· Direct quotes, paraphrasing or other evidence of active engagement with theory and/or technique is apparent throughout the assignment.


  · The assignment demonstrates an ability to understand different perspectives i.e. the student can evaluate different options, engage critically with theory and practice and can justify their analysis above other available solutions or viewpoints.

  · The analysis results from the use of judgement and discernment in selecting theory and applying it to the situation or problem.

  · The selection of techniques and viewpoints are justified by the problem or issue outlined.

  · Reflection and observation are integrated in the analysis in an appropriate way i.e. a supported argument illustrated with observation rather than a statement of opinion.

  Structure and Argument

  · An essay assignment will normally include an introduction, several sub-titled sections in the main body, a conclusion and a bibliography. Alternative formats may be specified by the assignment brief and, if so, have been used.

  · A coherent argument is evident, which clearly links the different elements of the assignment together and leads the reader through to a justifiable conclusion.

  · The argument is logically constructed with each section building on the insights of preceding sections i.e. different perspectives are not simply thrown together without an understanding of how they contribute to the overall argument presented.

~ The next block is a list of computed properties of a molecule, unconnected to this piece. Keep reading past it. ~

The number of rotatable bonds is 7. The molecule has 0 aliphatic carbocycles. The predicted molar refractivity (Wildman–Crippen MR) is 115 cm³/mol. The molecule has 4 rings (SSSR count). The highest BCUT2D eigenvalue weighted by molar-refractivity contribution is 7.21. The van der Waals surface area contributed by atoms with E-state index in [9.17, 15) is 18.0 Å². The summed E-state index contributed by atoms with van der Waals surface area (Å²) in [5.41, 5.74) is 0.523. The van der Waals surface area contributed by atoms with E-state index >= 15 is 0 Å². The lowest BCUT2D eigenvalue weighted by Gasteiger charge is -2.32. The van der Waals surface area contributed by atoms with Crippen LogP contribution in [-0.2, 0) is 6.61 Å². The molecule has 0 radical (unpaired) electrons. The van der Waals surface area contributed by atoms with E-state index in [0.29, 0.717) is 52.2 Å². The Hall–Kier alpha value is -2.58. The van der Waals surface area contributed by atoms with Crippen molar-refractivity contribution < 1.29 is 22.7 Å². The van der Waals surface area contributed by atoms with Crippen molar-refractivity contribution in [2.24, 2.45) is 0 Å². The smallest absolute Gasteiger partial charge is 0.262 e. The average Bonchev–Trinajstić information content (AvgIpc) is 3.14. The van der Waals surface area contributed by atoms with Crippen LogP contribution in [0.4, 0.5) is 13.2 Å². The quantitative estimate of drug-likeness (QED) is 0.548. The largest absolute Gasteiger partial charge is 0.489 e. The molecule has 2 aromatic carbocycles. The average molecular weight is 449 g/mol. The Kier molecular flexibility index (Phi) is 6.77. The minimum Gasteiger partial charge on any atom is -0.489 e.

· Theory is integrated into the analytical and/or practical elements of the assignment where appropriate

  · Meaning is not obscured by poor grammar, paragraph or sentence construction.


  · The conclusion summarises the whole of the assignment and not just the analysis i.e. conclusions relate questions posed, adequacy of the theory, empirical issues explored and reflect on the student’s approach to the work.

  · The conclusions refer to the argument presented to that point and do not introduce new ideas or arguments “at the last moment”.

  · The conclusion demonstrates the ability of the student to justify their theoretical and analytical approach.

  · Conclusions have been drawn and follow, and are justified by, the analysis in the main body of the assignment. Where required, practical recommendations are feasible and follow on from the conclusions, addressing the issues identified.